Beating the fuel crisis

Fuel Crisis? What Fuel Crisis?

The dictionary definition for crisis is "a crucial or decisive point or situation" or "when a conflict reaches its highest tension and must be resolved".
 
Crisis certainly implies a problem, but it can also offer a chance to bring about change for the better. Whichever way you look at it, something must be done  - and fast.

It all depends on how we react to it...
 
By responding to the current fuel and energy crisis with the right decisions we can bring about a better, more sustainable future for our planet. 

It's a huge opportunity for innovations and discoveries towards a more sustainable lifestyle!

In the Driving Seat

Environmental concerns and demands for change are no longer ignored and easily dismissed. The need to modify our current energy model is now accepted as a mainstream business issue.

The U.S.'s automobile market, the largest passenger vehicle market in the world(1) saw overall sales of traditional 'heavy drinking' models fall by 14% in April 2008, their lowest annual rate in a decade. At the same time energy efficient and hybrid models saw a rise in sales so steep, manufacturers were unable to meet demand.

Consumers are demanding changes in response to record breaking oil prices. A clear indication of how quickly changes are dictated to and demanded from mainstream business by the end user.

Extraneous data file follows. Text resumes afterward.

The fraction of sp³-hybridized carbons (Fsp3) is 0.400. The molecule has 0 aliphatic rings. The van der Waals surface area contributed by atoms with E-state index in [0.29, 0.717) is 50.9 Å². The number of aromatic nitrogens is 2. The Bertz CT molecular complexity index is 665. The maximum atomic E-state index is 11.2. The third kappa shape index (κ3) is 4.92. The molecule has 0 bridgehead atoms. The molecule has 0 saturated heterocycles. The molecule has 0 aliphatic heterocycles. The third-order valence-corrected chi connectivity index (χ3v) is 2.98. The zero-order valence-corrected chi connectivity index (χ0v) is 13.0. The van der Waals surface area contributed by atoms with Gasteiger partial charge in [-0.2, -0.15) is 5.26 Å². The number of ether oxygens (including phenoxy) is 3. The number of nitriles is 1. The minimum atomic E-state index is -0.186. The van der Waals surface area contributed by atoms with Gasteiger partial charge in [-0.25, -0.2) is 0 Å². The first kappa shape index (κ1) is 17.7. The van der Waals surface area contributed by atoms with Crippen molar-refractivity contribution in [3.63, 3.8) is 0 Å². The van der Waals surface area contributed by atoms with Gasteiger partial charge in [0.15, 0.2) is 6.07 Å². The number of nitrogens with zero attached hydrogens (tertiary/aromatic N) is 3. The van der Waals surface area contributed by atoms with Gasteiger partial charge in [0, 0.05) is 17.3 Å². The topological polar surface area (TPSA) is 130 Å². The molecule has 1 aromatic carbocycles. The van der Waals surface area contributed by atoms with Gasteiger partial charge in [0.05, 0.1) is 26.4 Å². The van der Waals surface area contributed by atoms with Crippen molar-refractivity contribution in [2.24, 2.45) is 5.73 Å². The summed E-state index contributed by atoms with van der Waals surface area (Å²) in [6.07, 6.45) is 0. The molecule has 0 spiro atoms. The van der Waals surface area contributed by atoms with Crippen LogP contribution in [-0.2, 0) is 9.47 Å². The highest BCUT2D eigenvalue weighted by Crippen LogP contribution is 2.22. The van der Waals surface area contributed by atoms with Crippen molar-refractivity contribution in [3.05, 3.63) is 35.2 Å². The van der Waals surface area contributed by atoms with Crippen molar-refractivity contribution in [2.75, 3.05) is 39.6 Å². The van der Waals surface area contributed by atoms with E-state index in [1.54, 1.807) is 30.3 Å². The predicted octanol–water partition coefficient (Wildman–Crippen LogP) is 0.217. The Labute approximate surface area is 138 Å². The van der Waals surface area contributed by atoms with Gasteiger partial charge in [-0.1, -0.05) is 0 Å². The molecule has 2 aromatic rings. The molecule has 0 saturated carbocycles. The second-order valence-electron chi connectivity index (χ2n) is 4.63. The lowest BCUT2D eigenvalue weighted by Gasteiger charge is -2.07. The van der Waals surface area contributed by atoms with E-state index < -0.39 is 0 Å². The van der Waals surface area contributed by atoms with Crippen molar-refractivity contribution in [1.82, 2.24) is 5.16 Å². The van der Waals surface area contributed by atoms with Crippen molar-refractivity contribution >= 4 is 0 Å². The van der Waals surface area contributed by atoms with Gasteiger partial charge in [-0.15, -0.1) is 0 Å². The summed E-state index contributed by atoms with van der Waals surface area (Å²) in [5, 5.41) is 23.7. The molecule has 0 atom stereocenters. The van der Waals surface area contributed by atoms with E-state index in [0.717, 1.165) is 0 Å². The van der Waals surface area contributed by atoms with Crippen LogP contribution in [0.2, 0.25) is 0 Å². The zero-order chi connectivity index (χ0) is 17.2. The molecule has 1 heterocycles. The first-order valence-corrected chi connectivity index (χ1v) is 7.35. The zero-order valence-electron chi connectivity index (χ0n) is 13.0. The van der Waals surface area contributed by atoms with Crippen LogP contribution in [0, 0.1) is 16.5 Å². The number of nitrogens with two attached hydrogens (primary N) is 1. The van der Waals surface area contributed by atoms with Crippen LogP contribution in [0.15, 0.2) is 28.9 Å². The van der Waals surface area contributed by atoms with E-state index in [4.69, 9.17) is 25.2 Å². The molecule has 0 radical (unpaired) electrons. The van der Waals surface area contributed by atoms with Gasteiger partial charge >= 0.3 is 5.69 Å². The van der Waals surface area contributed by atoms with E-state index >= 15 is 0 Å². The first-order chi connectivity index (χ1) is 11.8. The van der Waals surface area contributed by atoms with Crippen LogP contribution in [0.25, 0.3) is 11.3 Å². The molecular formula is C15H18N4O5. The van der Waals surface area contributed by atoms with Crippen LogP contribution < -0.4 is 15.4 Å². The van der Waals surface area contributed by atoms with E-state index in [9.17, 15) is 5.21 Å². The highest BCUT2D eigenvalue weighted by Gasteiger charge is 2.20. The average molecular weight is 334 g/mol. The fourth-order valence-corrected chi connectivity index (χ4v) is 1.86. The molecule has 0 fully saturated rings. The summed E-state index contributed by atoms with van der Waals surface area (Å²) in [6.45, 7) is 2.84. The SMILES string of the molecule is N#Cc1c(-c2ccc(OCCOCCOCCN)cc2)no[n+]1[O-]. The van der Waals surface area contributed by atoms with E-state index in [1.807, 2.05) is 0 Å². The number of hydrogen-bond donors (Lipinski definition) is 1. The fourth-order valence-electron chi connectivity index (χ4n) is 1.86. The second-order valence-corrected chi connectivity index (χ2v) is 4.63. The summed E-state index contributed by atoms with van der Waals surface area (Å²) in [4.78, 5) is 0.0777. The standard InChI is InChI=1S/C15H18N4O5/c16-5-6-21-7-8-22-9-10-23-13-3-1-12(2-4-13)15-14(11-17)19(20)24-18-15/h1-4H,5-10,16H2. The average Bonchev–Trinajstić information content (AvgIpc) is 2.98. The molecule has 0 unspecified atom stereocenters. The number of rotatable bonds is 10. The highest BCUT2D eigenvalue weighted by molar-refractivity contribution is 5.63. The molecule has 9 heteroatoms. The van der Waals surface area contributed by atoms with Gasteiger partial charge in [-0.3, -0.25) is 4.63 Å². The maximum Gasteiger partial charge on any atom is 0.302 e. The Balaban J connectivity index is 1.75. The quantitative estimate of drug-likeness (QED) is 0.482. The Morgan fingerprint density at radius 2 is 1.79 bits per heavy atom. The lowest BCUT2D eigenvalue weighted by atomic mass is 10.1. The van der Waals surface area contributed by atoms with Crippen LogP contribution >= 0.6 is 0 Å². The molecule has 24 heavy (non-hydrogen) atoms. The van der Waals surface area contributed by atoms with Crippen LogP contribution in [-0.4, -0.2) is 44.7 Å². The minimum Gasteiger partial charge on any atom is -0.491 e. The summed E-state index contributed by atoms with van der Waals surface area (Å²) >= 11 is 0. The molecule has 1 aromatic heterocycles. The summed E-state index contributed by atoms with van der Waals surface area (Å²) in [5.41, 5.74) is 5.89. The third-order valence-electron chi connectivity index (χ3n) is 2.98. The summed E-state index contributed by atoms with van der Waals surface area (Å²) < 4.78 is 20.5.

Shell estimates that after 2015 supplies of easy-to-access oil and gas will no longer keep up with demand...

Jeroen van der Veer, Shell CEO, in an email to employees

Making sure we head in the right direction

There are many ways each one of us can contribute to help take the solutions to this crisis in the right direction.

Here are some ideas and suggestion of what we can do as businesses, policy makers and individuals:

A load of hot air?

New and creative technolgies are another way in which can guarantee us a cleaner and less oil thirsty future.

Eduardo Gonçalves, WWF's One Planet Living Coordinator, went to Nice, Southern France, to test drive a prototype car that runs on compressed air, and is made almost entirely of local materials.

Alternatives running on empty?

The WWF study, Plugged In: The End of the Oil Age, considers the future of a transport sector now 95% dependent on liquid hydrocarbon fuels.

It examines the impacts and practicalities of electric, coal-to-liquid, gas-to-liquid, natural gas and hydrogen powered transport for the future.

Read more about the direction we need to take for a sustainable transport future:
 

It's not just cars...

80% of the CO2 emissions that heat up our planet come from burning fossil fuels. Not all generates from car engines, but also what heats up our houses and much more.

We need to change dirty energy in general if we want to keep global warming beyond a critical danger zone.
 

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